There’s still a lot of work to be done to get the nation’s pharmacies, big and small, connected with each other and with patients. For rural pharmacies this connection can mean the difference between solvency and closure.
One Iowa City, Iowa-based startup TelePharm, has built a secure, proprietary tech platform that connects rural pharmacies to pharmacists in centralized locations.
The company, which was founded in 2012, has raised a $2.5 million funding round led by well-known medical tech venture capitalist John Pappajohn and Iowa state Board of Regents President Bruce Rastetter.
In the past five years, scores of rural pharmacies have closed because of record low reimbursements from insurance companies coupled with the high cost of keeping a full-time pharmacist on staff. TelePharm can lower a pharmacy’s overhead considerably by using telepharmacy technology to eliminate the need for a full-time pharmacist.
The platform enables a central pharmacist located somewhere else (in a larger city, perhaps) to inspect and verify prescriptions that are being dispensed by technicians in a rural pharmacy. A privacy-compliant videoconferencing feature allows patients to get face-to-face consults with a pharmacist when needed, even from home.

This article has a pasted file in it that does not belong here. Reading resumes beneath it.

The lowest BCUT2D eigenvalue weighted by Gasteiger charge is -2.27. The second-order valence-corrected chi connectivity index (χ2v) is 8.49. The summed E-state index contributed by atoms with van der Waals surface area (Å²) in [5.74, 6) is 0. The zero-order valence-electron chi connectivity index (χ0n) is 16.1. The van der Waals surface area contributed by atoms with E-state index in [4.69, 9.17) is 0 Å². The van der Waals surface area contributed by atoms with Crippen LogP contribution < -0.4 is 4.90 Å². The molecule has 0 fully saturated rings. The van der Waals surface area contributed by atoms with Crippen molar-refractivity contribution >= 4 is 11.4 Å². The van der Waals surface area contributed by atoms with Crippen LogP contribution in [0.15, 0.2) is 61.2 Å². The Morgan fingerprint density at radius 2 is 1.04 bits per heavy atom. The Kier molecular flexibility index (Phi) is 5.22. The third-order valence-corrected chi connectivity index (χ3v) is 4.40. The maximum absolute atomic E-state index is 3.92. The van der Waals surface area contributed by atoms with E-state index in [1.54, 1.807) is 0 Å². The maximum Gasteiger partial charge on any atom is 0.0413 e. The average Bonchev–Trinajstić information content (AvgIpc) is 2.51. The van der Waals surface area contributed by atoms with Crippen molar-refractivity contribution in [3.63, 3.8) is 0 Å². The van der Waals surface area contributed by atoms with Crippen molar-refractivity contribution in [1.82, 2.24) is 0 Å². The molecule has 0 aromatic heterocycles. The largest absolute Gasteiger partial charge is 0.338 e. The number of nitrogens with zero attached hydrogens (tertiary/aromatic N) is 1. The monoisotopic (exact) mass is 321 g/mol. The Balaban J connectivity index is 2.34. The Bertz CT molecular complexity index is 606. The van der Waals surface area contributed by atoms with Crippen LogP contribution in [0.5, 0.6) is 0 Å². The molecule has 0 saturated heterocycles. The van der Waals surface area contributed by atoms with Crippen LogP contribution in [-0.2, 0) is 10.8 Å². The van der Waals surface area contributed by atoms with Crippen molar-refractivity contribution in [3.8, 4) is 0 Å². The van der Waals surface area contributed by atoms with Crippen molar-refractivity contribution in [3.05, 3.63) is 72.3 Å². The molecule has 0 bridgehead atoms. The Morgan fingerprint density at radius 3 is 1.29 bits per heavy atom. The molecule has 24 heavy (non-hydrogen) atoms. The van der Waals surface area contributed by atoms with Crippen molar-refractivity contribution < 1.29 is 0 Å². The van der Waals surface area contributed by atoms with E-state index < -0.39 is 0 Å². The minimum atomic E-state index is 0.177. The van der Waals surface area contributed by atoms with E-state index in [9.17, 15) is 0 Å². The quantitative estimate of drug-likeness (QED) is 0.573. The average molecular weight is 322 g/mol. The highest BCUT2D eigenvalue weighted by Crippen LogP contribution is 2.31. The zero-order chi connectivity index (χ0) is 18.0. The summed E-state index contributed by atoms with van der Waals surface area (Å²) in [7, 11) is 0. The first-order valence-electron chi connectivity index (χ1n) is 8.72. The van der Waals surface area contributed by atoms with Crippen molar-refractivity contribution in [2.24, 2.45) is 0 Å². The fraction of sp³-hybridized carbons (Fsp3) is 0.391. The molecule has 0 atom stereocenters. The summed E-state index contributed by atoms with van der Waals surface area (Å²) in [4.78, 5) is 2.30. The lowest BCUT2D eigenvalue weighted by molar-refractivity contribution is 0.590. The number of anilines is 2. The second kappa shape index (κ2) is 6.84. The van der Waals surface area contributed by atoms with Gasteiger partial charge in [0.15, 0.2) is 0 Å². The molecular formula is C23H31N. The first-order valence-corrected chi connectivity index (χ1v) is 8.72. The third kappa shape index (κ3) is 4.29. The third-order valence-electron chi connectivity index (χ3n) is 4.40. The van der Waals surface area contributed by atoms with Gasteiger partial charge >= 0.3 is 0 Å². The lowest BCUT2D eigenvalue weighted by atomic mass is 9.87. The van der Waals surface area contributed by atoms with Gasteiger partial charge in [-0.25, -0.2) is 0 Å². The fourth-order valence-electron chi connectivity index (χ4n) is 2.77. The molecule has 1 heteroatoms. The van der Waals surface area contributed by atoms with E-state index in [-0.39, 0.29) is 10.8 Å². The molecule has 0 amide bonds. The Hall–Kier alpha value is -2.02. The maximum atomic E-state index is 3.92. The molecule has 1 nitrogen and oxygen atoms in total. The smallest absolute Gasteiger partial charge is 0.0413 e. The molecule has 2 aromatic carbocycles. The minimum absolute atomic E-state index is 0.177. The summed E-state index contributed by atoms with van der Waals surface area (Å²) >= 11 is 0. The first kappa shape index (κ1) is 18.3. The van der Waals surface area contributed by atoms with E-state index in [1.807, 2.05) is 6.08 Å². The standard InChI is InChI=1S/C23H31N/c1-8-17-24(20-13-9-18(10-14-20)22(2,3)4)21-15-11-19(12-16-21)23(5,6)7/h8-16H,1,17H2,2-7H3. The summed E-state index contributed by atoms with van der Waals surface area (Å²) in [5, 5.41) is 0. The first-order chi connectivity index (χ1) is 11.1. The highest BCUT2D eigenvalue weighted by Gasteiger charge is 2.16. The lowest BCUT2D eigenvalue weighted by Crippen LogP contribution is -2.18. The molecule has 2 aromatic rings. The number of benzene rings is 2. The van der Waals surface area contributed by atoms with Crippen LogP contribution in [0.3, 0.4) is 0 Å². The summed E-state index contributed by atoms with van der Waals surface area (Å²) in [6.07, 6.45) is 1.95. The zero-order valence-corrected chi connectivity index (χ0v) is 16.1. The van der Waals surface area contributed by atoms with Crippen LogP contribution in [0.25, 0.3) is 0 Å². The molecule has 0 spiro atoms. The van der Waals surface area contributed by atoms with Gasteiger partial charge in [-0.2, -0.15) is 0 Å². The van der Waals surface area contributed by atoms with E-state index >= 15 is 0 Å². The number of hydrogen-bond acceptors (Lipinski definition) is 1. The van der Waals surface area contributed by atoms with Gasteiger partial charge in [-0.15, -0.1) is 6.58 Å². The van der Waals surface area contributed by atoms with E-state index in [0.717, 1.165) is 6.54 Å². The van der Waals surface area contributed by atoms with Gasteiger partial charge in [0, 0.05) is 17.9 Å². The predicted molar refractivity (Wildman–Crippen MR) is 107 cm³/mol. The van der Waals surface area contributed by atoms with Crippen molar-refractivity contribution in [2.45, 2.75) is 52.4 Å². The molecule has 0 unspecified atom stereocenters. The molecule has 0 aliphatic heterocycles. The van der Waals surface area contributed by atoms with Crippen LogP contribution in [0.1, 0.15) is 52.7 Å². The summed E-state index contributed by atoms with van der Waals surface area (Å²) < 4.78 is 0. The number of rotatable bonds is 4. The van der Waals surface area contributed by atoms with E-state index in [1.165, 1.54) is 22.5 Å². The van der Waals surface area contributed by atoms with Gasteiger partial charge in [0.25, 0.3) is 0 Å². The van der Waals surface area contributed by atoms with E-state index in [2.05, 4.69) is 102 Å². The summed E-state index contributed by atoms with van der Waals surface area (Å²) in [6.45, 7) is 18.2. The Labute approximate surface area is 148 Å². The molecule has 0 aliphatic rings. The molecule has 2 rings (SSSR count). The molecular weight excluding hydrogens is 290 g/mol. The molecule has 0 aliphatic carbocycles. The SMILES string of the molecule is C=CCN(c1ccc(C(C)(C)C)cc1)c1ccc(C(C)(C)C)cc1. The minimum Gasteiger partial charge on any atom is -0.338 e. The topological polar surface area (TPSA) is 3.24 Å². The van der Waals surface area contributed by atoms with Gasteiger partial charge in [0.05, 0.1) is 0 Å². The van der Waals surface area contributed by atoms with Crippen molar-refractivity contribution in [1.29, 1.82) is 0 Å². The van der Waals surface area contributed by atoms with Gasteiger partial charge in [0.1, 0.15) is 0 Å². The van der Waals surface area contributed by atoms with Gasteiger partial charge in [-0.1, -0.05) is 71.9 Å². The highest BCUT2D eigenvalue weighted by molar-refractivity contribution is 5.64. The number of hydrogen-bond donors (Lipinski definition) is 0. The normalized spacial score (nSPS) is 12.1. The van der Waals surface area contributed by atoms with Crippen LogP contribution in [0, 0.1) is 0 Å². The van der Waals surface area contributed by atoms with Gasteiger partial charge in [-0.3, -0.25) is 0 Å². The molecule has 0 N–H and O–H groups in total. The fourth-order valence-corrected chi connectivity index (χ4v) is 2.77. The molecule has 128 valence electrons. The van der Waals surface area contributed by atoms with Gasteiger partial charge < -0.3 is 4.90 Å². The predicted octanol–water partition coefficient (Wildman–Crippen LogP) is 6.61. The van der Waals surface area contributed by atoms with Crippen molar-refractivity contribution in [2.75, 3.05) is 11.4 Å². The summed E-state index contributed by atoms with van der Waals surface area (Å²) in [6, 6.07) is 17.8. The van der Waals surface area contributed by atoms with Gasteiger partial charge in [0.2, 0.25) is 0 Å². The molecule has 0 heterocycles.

TelePharm also includes patient scheduling, prescription, and workflow applications and can integrate with pharmacy management systems and electronic health records systems, the company says.
The platform is already connecting eight pharmacies in Iowa, Illinois, and Texas. TelePharm says it will use the new capital to grow its 10-person staff, scale up operations, and expand the number of remote services it offers through the platform.
“This funding will strengthen our position in the industry and allow us to continue making our product more efficient and effective for both patients and healthcare providers,” TelePharm CEO Roby Miller said in a statement.
MIller’s company also announced that it’s a part of San Francisco-based accelerator Rock Health’s stable of digital health startups.
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